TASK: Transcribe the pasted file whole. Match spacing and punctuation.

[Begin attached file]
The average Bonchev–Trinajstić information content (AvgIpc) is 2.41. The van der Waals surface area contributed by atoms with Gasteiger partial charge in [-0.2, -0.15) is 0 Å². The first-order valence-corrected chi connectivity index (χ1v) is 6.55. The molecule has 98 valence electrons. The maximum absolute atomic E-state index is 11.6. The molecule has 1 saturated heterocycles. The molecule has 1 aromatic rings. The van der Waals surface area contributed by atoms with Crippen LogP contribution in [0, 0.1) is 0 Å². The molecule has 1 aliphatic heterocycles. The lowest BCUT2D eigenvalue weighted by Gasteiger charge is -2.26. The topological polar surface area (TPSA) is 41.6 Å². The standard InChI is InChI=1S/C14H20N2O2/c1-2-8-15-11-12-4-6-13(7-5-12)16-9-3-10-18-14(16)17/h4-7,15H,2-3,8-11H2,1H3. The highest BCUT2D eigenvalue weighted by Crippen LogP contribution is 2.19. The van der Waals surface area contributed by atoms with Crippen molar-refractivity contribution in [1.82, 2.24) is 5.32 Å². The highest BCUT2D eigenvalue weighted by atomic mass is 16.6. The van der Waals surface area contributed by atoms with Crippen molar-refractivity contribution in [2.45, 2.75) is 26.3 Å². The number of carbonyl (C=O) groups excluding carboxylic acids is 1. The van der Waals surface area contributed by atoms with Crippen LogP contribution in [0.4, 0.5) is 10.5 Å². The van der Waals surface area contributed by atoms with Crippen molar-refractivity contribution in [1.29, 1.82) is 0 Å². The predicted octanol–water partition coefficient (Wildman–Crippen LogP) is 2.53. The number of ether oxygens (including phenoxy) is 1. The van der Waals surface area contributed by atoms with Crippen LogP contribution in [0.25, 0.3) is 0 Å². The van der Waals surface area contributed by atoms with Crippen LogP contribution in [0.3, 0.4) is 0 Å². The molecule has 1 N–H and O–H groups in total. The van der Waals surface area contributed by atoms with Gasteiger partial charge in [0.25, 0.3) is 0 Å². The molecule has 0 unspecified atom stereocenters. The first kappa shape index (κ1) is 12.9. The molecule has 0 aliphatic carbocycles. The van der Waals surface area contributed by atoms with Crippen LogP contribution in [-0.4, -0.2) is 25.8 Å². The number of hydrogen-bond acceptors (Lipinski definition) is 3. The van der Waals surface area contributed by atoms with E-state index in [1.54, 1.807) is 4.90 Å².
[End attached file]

The average Bonchev–Trinajstić information content (AvgIpc) is 2.41. The van der Waals surface area contributed by atoms with Gasteiger partial charge in [-0.2, -0.15) is 0 Å². The first-order valence-corrected chi connectivity index (χ1v) is 6.55. The molecule has 98 valence electrons. The maximum absolute atomic E-state index is 11.6. The molecule has 1 saturated heterocycles. The molecule has 1 aromatic rings. The van der Waals surface area contributed by atoms with Crippen LogP contribution in [0, 0.1) is 0 Å². The molecule has 1 aliphatic heterocycles. The lowest BCUT2D eigenvalue weighted by Gasteiger charge is -2.26. The topological polar surface area (TPSA) is 41.6 Å². The standard InChI is InChI=1S/C14H20N2O2/c1-2-8-15-11-12-4-6-13(7-5-12)16-9-3-10-18-14(16)17/h4-7,15H,2-3,8-11H2,1H3. The highest BCUT2D eigenvalue weighted by Crippen LogP contribution is 2.19. The van der Waals surface area contributed by atoms with Crippen molar-refractivity contribution in [1.82, 2.24) is 5.32 Å². The highest BCUT2D eigenvalue weighted by atomic mass is 16.6. The van der Waals surface area contributed by atoms with Crippen molar-refractivity contribution in [2.45, 2.75) is 26.3 Å². The number of carbonyl (C=O) groups excluding carboxylic acids is 1. The van der Waals surface area contributed by atoms with Crippen LogP contribution in [0.4, 0.5) is 10.5 Å². The van der Waals surface area contributed by atoms with Crippen molar-refractivity contribution in [1.29, 1.82) is 0 Å². The predicted octanol–water partition coefficient (Wildman–Crippen LogP) is 2.53. The number of ether oxygens (including phenoxy) is 1. The van der Waals surface area contributed by atoms with Crippen LogP contribution in [0.25, 0.3) is 0 Å². The van der Waals surface area contributed by atoms with Crippen LogP contribution in [0.3, 0.4) is 0 Å². The molecule has 1 N–H and O–H groups in total. The van der Waals surface area contributed by atoms with Gasteiger partial charge in [0.25, 0.3) is 0 Å². The molecule has 0 unspecified atom stereocenters. The first kappa shape index (κ1) is 12.9. The molecule has 0 aliphatic carbocycles. The van der Waals surface area contributed by atoms with Crippen LogP contribution in [-0.4, -0.2) is 25.8 Å². The number of hydrogen-bond acceptors (Lipinski definition) is 3. The van der Waals surface area contributed by atoms with E-state index in [1.54, 1.807) is 4.90 Å².